In mid-May the nation was “opening up”, seeming, to my amazement, to believe it could just move on.  On May 21 I created the first of the Plague Faces paintings, and I finished the last on June 16 – not quite a month.  The paintings were rushed, roughly done – a kind of accounting that couldn’t wait for refinement.  I posted the first of the Faces on social media on May 23.  By May 27 there were already 100,000 dead.

On May 30, as the protests against police brutality swept the nation, I posted, “In the short time I’ve been working on this series, the ‘crisis’ to which I referred has been subsumed by national emergencies of almost every kind. Mourning those who are dying in the pandemic seems almost a quaint sidebar. But it’s not; it’s one more tragic, unnecessary face of our disintegration.”  The losses in the pandemic reflect the injustices that have been with us all along.

And now we are at 137,000 covid dead and counting.  The dead and those yet to die are already lost to history, while we are doomed to still live it, because we are doing the single worst thing we can do for them:  not learn from their deaths.   When I started painting the Faces I could not guess at the future because the present itself was unacceptable, beyond comprehension.  But that time just barely past, as spring moved into summer, now seems a faded relic too exhausting to recall.  We are no longer suspended in disbelief as we slide toward the unknown.  We are now fully in the abyss.  We are in the embrace of the devil.

I feel a new set of Prayer Flags coming on.

One way to help those continuing to suffer loss:  Half the proceeds of sales from the paintings of the Plague Faces will be donated for covid relief.

I paint this series to recognize those who have died or suffered grave loss in this crisis, and, further, to accuse those who have knowingly, willfully, or carelessly pursued polices, actions, and inactions that allowed these deaths and suffering to happen and who continue to do so at this moment.

Plague Faces No. 20 - Carraher 2020Plague Faces No. 20
June 2020.  Acrylic on canvas, 11 x 14 in.

 

Plague Faces: Why

Plague Faces No. 16

Plague Faces No. 16
May 2020.  Acrylic on canvas, 12 x 12 in.

I want to be clear why I created the Plague Faces series.

By the time I’d returned home from the hike the four aspects of the project were forming in my mind:

  • bringing the faces of the lost before us
  • marking the ongoing loss daily by posting the faces with a statement on social media
  • raising money for covid relief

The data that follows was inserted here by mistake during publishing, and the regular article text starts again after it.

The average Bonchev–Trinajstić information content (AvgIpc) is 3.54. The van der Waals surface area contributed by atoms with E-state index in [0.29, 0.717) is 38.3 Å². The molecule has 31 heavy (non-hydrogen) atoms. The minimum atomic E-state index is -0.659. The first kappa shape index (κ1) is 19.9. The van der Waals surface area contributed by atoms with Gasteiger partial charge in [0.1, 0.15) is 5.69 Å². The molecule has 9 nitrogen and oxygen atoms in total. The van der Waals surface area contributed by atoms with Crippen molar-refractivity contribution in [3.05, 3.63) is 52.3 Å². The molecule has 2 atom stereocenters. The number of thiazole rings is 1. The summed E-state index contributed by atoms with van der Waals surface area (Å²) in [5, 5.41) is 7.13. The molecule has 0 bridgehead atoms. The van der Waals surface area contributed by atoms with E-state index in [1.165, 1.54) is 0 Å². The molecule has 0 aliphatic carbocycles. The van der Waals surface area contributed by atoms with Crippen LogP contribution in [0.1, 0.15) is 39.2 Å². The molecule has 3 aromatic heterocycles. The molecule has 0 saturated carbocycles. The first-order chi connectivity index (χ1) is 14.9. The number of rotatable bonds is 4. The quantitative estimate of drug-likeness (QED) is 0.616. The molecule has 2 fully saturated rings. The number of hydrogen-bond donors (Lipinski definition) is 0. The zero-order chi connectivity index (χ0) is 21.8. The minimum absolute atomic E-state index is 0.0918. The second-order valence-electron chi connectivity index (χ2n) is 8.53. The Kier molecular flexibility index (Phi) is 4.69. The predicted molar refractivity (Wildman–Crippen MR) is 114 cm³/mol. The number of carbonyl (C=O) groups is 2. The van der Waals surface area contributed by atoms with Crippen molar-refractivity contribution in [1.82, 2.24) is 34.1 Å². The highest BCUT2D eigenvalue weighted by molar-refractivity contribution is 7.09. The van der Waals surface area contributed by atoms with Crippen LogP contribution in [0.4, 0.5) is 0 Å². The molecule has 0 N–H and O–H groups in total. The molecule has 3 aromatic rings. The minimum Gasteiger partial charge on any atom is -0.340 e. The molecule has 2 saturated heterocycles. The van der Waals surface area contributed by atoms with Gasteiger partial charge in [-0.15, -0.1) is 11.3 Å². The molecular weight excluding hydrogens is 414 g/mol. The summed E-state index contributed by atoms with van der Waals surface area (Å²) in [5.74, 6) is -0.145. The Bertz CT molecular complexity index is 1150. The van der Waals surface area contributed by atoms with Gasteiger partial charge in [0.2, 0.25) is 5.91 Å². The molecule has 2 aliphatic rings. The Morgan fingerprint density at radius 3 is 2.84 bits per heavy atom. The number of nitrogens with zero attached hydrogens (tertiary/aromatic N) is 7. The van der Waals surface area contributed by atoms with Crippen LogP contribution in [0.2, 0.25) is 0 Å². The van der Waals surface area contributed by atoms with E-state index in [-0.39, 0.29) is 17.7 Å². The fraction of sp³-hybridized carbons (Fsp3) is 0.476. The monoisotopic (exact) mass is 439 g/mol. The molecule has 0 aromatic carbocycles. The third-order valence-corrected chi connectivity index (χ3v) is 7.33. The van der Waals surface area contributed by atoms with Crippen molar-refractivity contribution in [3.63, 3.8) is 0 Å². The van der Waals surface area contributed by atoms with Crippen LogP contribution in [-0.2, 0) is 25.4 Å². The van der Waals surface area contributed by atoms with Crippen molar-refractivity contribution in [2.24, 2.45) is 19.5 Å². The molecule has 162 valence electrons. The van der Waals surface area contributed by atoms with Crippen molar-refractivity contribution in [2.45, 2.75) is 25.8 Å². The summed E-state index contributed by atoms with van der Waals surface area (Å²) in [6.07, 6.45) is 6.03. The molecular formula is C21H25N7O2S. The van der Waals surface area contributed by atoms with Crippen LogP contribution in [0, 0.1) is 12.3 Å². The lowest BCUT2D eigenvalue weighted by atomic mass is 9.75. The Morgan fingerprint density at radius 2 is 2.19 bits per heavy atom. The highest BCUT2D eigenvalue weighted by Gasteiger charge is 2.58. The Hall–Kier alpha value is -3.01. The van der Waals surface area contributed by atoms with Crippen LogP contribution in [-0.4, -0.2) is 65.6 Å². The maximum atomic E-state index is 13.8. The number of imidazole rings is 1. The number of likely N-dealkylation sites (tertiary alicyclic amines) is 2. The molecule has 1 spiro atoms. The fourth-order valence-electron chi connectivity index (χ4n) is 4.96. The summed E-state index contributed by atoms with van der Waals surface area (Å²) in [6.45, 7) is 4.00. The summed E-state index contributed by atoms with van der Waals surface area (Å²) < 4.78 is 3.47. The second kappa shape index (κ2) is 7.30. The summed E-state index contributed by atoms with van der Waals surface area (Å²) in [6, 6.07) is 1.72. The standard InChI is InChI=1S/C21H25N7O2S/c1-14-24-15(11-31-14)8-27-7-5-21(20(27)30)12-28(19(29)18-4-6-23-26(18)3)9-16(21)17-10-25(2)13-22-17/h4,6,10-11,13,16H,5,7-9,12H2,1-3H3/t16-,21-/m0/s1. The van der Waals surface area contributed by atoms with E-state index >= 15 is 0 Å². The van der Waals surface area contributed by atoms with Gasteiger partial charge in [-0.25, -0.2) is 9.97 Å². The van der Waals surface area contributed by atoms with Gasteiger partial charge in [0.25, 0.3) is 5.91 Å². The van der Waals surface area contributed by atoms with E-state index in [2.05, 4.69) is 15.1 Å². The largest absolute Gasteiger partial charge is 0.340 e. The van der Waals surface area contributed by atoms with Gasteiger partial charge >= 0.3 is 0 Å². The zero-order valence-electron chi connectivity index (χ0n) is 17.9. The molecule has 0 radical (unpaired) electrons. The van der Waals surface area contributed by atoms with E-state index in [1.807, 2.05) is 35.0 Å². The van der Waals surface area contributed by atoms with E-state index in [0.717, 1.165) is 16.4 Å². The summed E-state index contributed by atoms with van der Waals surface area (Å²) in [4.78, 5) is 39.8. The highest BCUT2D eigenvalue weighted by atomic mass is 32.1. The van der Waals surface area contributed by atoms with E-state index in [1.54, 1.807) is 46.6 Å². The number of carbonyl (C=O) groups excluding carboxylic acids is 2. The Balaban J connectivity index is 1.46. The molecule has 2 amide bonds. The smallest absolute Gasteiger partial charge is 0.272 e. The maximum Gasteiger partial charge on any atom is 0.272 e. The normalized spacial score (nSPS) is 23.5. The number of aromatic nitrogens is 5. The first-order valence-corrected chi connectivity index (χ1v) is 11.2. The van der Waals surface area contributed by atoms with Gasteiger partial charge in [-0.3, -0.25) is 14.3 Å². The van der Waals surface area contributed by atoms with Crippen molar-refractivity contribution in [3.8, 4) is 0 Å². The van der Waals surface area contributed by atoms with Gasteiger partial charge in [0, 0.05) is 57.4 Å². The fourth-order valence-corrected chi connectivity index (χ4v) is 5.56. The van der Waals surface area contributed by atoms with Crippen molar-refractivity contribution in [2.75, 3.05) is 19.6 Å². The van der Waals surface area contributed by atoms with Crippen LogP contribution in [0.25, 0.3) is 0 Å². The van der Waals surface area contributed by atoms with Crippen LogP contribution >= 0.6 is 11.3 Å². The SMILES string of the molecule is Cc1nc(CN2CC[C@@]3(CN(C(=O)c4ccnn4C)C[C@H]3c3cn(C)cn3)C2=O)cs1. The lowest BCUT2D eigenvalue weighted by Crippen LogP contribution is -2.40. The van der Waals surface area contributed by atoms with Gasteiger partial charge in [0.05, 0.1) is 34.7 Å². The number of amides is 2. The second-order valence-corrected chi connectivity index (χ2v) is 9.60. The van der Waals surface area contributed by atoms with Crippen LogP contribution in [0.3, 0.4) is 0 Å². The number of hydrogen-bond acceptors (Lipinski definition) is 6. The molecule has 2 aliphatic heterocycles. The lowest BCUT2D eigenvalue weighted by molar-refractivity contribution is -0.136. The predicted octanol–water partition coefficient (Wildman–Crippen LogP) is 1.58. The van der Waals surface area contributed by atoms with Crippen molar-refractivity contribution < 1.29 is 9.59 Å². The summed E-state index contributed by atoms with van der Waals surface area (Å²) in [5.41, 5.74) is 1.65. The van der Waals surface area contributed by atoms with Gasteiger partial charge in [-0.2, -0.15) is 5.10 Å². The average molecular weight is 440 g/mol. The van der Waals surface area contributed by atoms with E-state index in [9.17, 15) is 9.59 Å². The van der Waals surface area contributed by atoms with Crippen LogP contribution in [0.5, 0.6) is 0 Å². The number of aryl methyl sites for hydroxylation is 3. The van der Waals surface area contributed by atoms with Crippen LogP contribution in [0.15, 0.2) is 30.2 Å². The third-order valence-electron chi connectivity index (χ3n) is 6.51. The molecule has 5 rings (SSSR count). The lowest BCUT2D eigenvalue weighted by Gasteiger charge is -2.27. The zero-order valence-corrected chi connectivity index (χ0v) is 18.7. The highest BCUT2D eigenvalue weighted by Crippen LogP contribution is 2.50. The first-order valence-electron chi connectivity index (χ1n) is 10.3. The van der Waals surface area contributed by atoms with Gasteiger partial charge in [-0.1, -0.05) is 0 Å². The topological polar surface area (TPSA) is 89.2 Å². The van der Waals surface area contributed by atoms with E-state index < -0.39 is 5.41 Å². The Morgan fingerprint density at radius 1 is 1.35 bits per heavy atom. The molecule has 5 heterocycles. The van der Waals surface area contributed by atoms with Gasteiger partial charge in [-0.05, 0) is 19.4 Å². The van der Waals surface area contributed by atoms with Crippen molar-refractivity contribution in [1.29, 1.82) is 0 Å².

• exploring artistically the potential of an initial vision

Whether the actual works are successful artistically is its own matter.  But I believe firmly in the need to recognize the loss and the culpability.  Silence — and evasion, and denial — is death.

If you need a real-life face, and a family with the grief and rage of avoidable profound loss, see the righteous obituary for Arizona covid victim Mark Antony Urquiza of Arizona.  (Edited to add:  The Urquiza family social media campaign is Marked by Covid.)

I will be donating half the proceeds of sales from the Plague Faces series for covid relief.

I paint this series to recognize those who have died or suffered grave loss in this crisis, and, further, to accuse those who have knowingly, willfully, or carelessly pursued polices, actions, and inactions that allowed these deaths and suffering to happen and who continue to do so at this moment.

Plague Faces: First Vision

Plague Faces No. 4 - Carraher 2020.  Acrylic on canvas, 12 x 12 in.

Plague Faces No. 4
May 2020. Acrylic on canvas, 12 x 12 in.

I was hiking in the National Park just a few weeks ago, brooding about…things, and an image came into my head, of faces. The faces of the dead, those lives wasted in the pandemic by the carelessness of our leaders. I realized later the faces of the vision were related to the archetypal faces we see in stone on Easter Island, but, really, the simple model is basic throughout human culture.

This is the fourth version I did based on that impulse, and comes the closest to what I saw in that first moment. I did not mean to leave it without texture or additional color, but when I got to this point I realized I was satisfied, and stopped. It is, like so many of the Plague Faces, pretty rough as an artwork.  For instance, the interior ears were painted with a different black pigment and don’t quite fit in.  I tended to leave these works to chance, and skip any refining – kind of like what life itself does to us, and our faces.

I paint this series to recognize those who have died or suffered grave loss in this crisis, and, further, to accuse those who have knowingly, willfully, or carelessly pursued polices, actions, and inactions that allowed these deaths and suffering to happen and who continue to do so at this moment.